May 19th, 2010
08:58 AM ET

Do 6 Catholics + 3 Jews = 9 Protestants?

Religion scholar Stephen Prothero will be a regular contributor to CNN's Belief Blog. With his bestselling book "Religious Literacy: What Every American Needs to Know–And Doesn't," Prothero became the country's leading explainer of how religion undergirds much of American life and history - in ways that most us don't realize. With his new book, "God is Not One: The Eight Rival Religions that Run the World," the Boston University professor has taken his franchise global. A few times each week, Prothero will offer posts on the hidden faith angles behind the news.

By Stephen Prothero, CNN Belief Blog contributor

I think I might have done the math wrong.

Shortly after President Obama nominated Elena Kagan (who is Jewish) to replace Justice John Paul Stevens (who is Protestant) on the Supreme Court, I was quoted in Boston Globe, Beliefnet, and CNN stories, saying that her nomination represented one giant step away from the not-so-good-old-days of Protestant parochialism. "I don't think this means Protestant America is over,” I told the AP, “but I do think it means the old way of thinking about Protestant America is over."

On Monday morning in USA Today I argued, against bloggers like Beliefnet’s Rod Dreher, that the religious commitments of judges matter. I then called for a more religiously diverse Supreme Court. Why not an agnostic? An evangelical? A Muslim?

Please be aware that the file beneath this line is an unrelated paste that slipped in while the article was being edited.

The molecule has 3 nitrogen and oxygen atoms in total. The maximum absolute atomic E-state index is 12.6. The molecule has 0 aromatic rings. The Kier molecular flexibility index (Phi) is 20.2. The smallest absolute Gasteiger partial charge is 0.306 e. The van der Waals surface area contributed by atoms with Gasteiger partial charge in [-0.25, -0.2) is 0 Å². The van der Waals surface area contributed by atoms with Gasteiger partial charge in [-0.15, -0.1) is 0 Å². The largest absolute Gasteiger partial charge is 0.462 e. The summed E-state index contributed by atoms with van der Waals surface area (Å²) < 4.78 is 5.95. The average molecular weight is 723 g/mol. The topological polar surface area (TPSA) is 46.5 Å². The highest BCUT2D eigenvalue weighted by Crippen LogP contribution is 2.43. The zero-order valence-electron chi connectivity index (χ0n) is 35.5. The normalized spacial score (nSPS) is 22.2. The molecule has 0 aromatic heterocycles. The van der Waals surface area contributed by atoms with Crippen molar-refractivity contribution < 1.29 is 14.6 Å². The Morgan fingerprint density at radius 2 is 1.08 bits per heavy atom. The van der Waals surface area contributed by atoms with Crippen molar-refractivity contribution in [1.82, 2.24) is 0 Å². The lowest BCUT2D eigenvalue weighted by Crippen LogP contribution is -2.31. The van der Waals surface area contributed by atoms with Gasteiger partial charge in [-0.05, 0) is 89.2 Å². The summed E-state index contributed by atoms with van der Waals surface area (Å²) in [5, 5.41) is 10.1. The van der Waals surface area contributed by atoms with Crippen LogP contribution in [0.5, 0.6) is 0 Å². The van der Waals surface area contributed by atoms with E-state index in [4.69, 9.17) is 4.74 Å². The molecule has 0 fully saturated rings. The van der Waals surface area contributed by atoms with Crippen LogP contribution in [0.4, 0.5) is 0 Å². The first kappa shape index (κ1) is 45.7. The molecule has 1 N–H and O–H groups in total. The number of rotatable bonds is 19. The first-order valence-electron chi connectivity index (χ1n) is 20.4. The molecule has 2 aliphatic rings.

In all these articles, I was doing the math like this: 6 Catholics + 3 Jews = 0 Protestants. I’m no longer sure that’s right.

Shortly after I filed my USA Today piece, I had a conversation with Nora Rubel, a University of Rochester religion professor and an observant Jew. Professor Rubel said that most Catholics in America think pretty much like most Protestants, so the Supreme Court’s Protestant/Catholic mix doesn’t really matter. I then observed that many Reform Jews are equally Protestantized, which led us to wonder whether the Jewish/Christian mix doesn’t really matter either.

The Protestant ethos has long ruled American political institutions.  The current Congress is 55 percent Protestant, and every president except for John F. Kennedy has been an heir of the Reformation. But Protestantism also colors America’s religious institutions, and not always inside the lines of Protestant denominations. 

Today many U.S. Catholics and Jews think like Protestants. They believe that religion is something we choose as individuals rather than inherit as communities, and they view it primarily in terms of faith rather than practice.  None of this comes from either the Catholic brain of Aquinas or the Jewish mind of Maimonides. The progenitor of this faith-based understanding of religion (who also happens to be the patron saint of religion rulings at the U.S. Supreme Court) is the American Protestant thinker William James, who famously defined religion as "the feelings, acts, and experiences of individual men in their solitude, so far as they apprehend themselves to stand in relation to whatever they may consider the divine.”

When Supreme Court justices genuflect before this subjective understanding of religion - and most, perhaps all, of today’s sitting justices do - they are thinking like Protestants.  And there is little to suggest that Elena Kagan, whose bat mitzvah occurred in a Reconstructionist synagogue in Manhattan’s Upper West Side, would not go and do likewise.